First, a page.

Destinations / Regions:

Catania, Taormina, Siracusa, Ragusa, Agrigento, Marsala and Palermo


October 6th – October 13th 2019

Emergency contact information:

Francesca +39 329 193 6863




List of Restaurant Suggestions – Click here

  • Comfortable clothes and shoes.
  • Umbrella, Rain jacket and a sweater.
  • Some cash for your personal expenses. Credit cards are widely accepted.
  • Your appetite and thirst…!

We recommend packing some warmer layers for evenings out at the local bars and restaurants.


Hotel — In addition to your voucher you also need to present your passport at check-in. Some hotels will hold your passport for a short time in order to enter your information in their system. Some hotels do not need a voucher.
Please also note that the hotel city taxes are not included in your package and you will be asked to pay directly at the hotel.

Printing: You don’t need to print any of these ticket/vouchers as long as you have access to these electronic files to show to the hotel, tour guide or train supervisor.

Frequently Asked Questions: Click Here


Driving styles

Italian drivers are fast, aggressive and skillful. Lane hopping and late braking are the norm and it’s not uncommon to see cars tailgating at 130km/h. Don’t expect people to slow down for you or let you out. Rather, seize the moment. As soon as you see a gap, go for it. Italians expect the unexpected and react swiftly but they’re not used to ditherers so whatever you do, do it decisively.

Road etiquette

Much driving etiquette is dictated by unwritten rules. Flashing, for example, means ‘Get out of the way’ or ‘Don’t pull out because I’m not stopping’. But if an approaching car flashes you, it’s warning you that there’s a police check ahead. Similarly, the car horn can mean everything from ‘Watch out’ to ‘Ciao’ to ‘Let’s celebrate, the traffic light’s just turned green’.

City challenges

When driving in cities watch out for traffic restrictions. Many city centres are off-limits to unauthorised traffic and if you slip into a ZTL (zona a traffico limitato – reduced traffic zone) you risk being caught on camera and fined. City driving also involves dealing with one-way systems, scooters appearing out of nowhere and narrow streets better suited to horse-drawn chariots than modern cars. To escape the worst mayhem, drive in the early afternoon when traffic is at its lightest and parking is easier. Which brings us to…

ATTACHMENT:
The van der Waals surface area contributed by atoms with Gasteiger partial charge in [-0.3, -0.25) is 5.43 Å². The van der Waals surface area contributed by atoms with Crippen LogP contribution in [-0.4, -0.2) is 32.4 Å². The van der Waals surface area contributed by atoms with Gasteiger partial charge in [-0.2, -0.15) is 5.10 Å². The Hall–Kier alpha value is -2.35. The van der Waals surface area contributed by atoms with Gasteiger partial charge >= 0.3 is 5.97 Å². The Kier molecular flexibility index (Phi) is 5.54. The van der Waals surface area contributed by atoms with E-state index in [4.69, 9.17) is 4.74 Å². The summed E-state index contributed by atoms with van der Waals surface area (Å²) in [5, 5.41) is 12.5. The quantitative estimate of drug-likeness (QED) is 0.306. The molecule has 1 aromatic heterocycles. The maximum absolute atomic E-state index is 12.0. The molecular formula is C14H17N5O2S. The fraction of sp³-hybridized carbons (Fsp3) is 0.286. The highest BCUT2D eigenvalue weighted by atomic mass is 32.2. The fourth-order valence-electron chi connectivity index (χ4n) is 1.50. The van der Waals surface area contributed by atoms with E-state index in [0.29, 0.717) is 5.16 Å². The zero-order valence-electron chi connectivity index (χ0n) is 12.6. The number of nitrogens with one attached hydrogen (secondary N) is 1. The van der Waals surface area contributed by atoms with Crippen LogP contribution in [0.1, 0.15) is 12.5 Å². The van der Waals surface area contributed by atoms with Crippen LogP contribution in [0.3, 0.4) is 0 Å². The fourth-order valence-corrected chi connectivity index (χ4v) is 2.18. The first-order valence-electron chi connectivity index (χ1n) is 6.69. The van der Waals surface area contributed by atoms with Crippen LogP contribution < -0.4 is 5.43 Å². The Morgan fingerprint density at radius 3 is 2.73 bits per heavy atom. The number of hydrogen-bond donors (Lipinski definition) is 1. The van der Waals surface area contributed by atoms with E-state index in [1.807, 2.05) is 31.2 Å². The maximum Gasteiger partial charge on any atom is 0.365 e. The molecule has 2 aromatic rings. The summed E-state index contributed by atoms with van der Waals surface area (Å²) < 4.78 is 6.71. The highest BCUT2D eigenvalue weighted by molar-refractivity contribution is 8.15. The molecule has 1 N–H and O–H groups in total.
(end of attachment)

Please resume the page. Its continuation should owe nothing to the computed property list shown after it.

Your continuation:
Parking is a major headache. Space is at a premium in towns and cities and Italy’s traffic wardens are annoyingly efficient. Car parks do exist but they usually fill up quickly, leaving you to park on the streets. If you park between blue lines make sure to get a ticket from the nearest meter (coins only) or tabaccaio (tobacconist) and display it on your dashboard. Note, however, that charges don’t apply overnight, typically between 8pm and 8am.

Gas stations

You’ll find filling stations all over but smaller ones tend to close between about 1pm and 3.30pm and on Sunday afternoons. This isn’t as irritating as it might sound as many have self-service (fai da te) pumps that you can use any time. Simply insert a bank note into the payment machine and press the number of the pump you want. Remembering, of course, to distinguish between benzina (petrol) and gasolio (diesel).